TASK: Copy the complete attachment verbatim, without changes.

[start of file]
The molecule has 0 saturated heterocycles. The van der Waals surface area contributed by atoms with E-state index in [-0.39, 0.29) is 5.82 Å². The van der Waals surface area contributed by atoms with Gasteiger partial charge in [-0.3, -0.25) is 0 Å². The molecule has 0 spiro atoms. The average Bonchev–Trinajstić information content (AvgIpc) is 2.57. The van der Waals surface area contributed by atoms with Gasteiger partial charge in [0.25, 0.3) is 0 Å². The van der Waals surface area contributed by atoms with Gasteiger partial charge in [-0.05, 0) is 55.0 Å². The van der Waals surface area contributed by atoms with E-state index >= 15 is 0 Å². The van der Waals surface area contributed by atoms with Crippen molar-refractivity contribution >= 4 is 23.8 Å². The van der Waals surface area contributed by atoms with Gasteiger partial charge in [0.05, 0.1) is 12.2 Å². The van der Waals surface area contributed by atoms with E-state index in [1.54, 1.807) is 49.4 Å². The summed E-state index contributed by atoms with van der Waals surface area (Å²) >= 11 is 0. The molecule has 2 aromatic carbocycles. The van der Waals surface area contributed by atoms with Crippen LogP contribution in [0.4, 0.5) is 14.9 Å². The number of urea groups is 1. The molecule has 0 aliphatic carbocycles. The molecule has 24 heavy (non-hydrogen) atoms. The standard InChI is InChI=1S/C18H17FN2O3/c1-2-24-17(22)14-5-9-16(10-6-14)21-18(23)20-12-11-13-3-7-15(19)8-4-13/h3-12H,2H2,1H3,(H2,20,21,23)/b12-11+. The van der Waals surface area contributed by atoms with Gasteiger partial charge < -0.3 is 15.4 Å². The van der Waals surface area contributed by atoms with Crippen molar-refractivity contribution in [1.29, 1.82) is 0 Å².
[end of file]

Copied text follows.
The molecule has 0 saturated heterocycles. The van der Waals surface area contributed by atoms with E-state index in [-0.39, 0.29) is 5.82 Å². The van der Waals surface area contributed by atoms with Gasteiger partial charge in [-0.3, -0.25) is 0 Å². The molecule has 0 spiro atoms. The average Bonchev–Trinajstić information content (AvgIpc) is 2.57. The van der Waals surface area contributed by atoms with Gasteiger partial charge in [0.25, 0.3) is 0 Å². The van der Waals surface area contributed by atoms with Gasteiger partial charge in [-0.05, 0) is 55.0 Å². The van der Waals surface area contributed by atoms with E-state index >= 15 is 0 Å². The van der Waals surface area contributed by atoms with Crippen molar-refractivity contribution >= 4 is 23.8 Å². The van der Waals surface area contributed by atoms with Gasteiger partial charge in [0.05, 0.1) is 12.2 Å². The van der Waals surface area contributed by atoms with E-state index in [1.54, 1.807) is 49.4 Å². The summed E-state index contributed by atoms with van der Waals surface area (Å²) >= 11 is 0. The molecule has 2 aromatic carbocycles. The van der Waals surface area contributed by atoms with Crippen LogP contribution in [0.4, 0.5) is 14.9 Å². The number of urea groups is 1. The molecule has 0 aliphatic carbocycles. The molecule has 24 heavy (non-hydrogen) atoms. The standard InChI is InChI=1S/C18H17FN2O3/c1-2-24-17(22)14-5-9-16(10-6-14)21-18(23)20-12-11-13-3-7-15(19)8-4-13/h3-12H,2H2,1H3,(H2,20,21,23)/b12-11+. The van der Waals surface area contributed by atoms with Gasteiger partial charge < -0.3 is 15.4 Å². The van der Waals surface area contributed by atoms with Crippen molar-refractivity contribution in [1.29, 1.82) is 0 Å².